I hope you can take a little time to relieve a little pressure, it sounds like you are on the edge. Good luck. Xx


UnRavellingFast · 22/10/2018 10:05

Don’t let keeping up with this thread add to your stress. Just post if you feel like it! Take care of yourself. Xx


Moneymatters18 · 22/10/2018 10:13

My dad's in your situation and it's really hard going. Dose your son get direct payment? My brother has another carer employed by my dad which is paid for with direct payment it's not 24/7 but I would say at least 20 hours a week and it makes the world of difference. Dh and I also help out where we can and we take my db out or over to our house even if it's just for tea and a movie it's good for everyone. You sound very brave though you need to find out if there is anymore help you could be entitled to.


MrsPatmore · 22/10/2018 10:55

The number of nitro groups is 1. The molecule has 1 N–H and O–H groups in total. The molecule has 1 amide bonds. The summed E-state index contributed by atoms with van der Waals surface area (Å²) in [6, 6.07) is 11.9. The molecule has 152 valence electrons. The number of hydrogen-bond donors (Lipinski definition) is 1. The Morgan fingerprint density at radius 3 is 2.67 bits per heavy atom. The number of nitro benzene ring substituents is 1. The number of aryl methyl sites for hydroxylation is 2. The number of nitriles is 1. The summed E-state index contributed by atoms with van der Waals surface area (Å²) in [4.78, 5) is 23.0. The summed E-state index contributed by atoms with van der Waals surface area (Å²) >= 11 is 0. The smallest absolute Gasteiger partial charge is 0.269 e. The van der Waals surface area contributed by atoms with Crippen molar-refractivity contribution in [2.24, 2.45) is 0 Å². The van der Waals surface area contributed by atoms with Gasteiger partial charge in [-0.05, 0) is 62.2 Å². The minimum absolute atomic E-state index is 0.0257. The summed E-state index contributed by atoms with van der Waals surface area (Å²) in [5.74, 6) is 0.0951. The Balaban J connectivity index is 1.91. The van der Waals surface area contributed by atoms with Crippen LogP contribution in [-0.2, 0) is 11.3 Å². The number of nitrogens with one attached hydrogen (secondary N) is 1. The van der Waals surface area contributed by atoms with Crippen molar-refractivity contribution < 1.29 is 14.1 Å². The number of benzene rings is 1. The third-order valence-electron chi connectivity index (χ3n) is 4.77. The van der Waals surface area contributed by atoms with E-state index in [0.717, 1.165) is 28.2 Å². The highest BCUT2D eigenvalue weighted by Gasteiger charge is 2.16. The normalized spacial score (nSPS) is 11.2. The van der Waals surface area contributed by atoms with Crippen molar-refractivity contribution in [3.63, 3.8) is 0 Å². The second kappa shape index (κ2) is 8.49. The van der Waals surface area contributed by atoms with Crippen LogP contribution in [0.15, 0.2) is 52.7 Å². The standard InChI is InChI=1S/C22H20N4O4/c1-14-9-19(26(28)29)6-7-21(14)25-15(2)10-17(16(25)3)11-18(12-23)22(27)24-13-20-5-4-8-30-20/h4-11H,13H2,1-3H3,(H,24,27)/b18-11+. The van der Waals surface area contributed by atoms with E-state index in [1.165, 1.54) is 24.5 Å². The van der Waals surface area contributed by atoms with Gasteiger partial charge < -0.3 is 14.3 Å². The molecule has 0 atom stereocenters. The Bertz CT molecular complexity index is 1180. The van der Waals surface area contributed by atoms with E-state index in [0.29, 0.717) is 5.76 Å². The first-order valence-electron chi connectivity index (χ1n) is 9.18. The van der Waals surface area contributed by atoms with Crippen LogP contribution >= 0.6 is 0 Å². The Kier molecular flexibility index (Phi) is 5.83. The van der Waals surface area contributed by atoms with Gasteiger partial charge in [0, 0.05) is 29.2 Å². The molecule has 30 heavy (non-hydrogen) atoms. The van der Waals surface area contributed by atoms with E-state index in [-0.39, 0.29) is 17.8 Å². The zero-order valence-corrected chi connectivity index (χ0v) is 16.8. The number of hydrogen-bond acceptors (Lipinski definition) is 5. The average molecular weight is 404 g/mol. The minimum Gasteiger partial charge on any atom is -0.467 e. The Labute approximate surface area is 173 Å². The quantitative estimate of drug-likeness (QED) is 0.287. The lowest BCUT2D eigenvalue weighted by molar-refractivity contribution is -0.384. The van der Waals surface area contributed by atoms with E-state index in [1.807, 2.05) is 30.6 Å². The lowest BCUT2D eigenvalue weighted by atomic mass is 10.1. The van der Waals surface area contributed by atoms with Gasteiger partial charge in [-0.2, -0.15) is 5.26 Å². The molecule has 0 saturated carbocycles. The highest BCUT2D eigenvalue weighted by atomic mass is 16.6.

I know you have just started this newer role but can you discuss this with your manager? If you have permission to have time off, go in later etc it might take some of the stress away. You are burning out. Can you afford to go part time? Maybe visit the GP and talk about the level of long term stress and anxiety you are experiencing.


Livingtothefull · 22/10/2018 19:38

I could discuss this with my manager; but supposing that he just thinks I am not capable of doing the role? I had a brain block in a meeting 1st thing this morning; I wasn't expecting to need to contribute, was suddenly asked what projects I was working on; my mind went blank & I couldn't remember a thing, I looked such an idiot.

I just felt as though I had adrenaline for brains, couldn't string any coherent thoughts together for a while...just sat there gawping blankly at my screen unable to write a single email.